1) The archaeological record from ancient Mesopotamia shows that the first chiefdoms, temples, and small administrative hierarchies:
- ajust happened to develop by chance.
- bwere created in a process of democratic decision-making by tribal elders seeking to create a better life for their children.
- cwere constructed by very creative warrior herdsmen from Central Asia.
- dwere constructed by opportunistic elites.
2) Excavations at the archaeological site of Abu Hureyra on the upper Euphrates River revealed that people changed their subsistence from wild to cultivated plants:
- avirtually overnight, probably within a single season.
- bwithin a decade.
- cgradually over 2,500 years.
- dvery gradually, over 25,000 years.
3) Analysis of surviving clay tablets and other archaeological evidence suggests that during Dynastic times, Mesopotamian city states such as Ur were:
- aruled exclusively by peace-loving secular kings.
- borganized around a temple-palace bureaucracy that combined both military and religious leadership.
- cdirected by a highly democratic acephalus agromanagerial despotism based on human sacrifice at central places.
- dcontrolled by warrior-merchants who used market mechanisms to distribute strategic rations.
4) Anthropologist Julian Steward's pioneer multilinear evolution interpretation of the development of early civilizations emphasized:
- athe unique creativity of particular peoples in a challenge and response situation.
- bpredictable causal sequences involving environment, technology, and population.
- cpositive feedback loops within a complex causal network.
- dagromanagerial despotism.
5) Like the Hawaiian and Mesopotamian kings, the Inca emperors expanded their social power by:
- arelying exclusively on direct physical threats and intimidation, backed up by a powerful standing army.
- blavish generosity, in which they distributed luxury goods to everyone in the population, regardless of their social status.
- ccreating separate and balanced economic, political, military, and ideological power structures, in effect institutionalizing heterarchy, and decentralizing power.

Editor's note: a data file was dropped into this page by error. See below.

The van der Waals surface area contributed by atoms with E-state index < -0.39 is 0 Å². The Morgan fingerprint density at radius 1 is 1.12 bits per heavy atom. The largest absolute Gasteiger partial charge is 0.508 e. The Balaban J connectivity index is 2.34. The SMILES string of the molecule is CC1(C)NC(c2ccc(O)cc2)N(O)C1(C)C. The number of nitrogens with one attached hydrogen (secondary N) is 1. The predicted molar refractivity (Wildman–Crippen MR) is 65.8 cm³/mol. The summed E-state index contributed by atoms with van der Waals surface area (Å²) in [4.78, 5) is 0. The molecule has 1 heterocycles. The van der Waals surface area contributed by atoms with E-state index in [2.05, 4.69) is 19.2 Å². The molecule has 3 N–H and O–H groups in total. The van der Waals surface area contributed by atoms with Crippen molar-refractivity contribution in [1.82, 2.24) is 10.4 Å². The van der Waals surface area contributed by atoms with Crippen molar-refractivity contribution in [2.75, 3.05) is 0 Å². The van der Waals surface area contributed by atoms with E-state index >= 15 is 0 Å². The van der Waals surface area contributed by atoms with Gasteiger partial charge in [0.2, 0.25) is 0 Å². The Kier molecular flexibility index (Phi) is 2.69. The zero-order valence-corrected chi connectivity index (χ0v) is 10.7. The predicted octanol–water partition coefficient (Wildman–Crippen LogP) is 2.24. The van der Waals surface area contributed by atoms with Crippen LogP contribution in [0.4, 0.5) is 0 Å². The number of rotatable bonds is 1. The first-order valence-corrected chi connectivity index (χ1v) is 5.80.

- dasserting a symbolic connection between themselves, the fertility of nature, and the general well-being of society.
6) The large scale mobilization of labor in the service of the state was based on two important principles of interaction:
- aceque lines and huaca shrines.
- bstaple economy and wealth economy.
- cextreme endogamy and extreme exogamy.
- dayni reciprocity and mita rotation.
7) Cylinder seals in ancient Mesopotamia were:
- acarried by all citizens to record their payments of the bala tax.
- ba form of money, and could be easily subdivided.
- cportable devices to measure the barley rations.
- didentity cards that attested to the rank, authority, and responsibility of officials.
8) As a cultural and geographic concept, the "Near East" includes:
- aIraq, Iran, Anatolia, and the "Fertile Crescent."
- bthe regions occupied predominantly by speakers of modern Arabic.
- cIndia and Iran.
- dthe Nile, Tigris-Euphrates, and Indus valleys as the homelands of great civilizations.
9) The ancient city-states such as Mesopotamia:
- adrew their support from peasant villages scattered over a vast region.
- brequired extreme endogamy and extreme exogamy.
- cwere produced exclusively by temple priests for religious purposes.
- dwere relatively self-sufficient, localized systems of economic elites and poor dependents.
10) The Andes Mountains are an especially important geographic feature because they are:
- avery high and run north and south.
- bvery old and highly eroded, with remarkably stable climate regimes.
- cvery low and run east and west.
- dof moderate elevation for tropical latitudes and have experienced no tectonic uplift in the past 500,000 years.
11) Social conditions in the Ur III empire could be characterized as “oppression” because the elite:
- alived in the biggest houses.
- bhad multiple wives.
- cwere the only ones who could drink beer made from barley.
- doverpowered the majority with cultural institutions, beliefs, and practices that maintained unequal access to productive land and labor.
12) The quipu was used primarily for:
- acensus records.
- bastronomical mathematics.
- csacred temple liturgical ritual.
- dgenealogical records.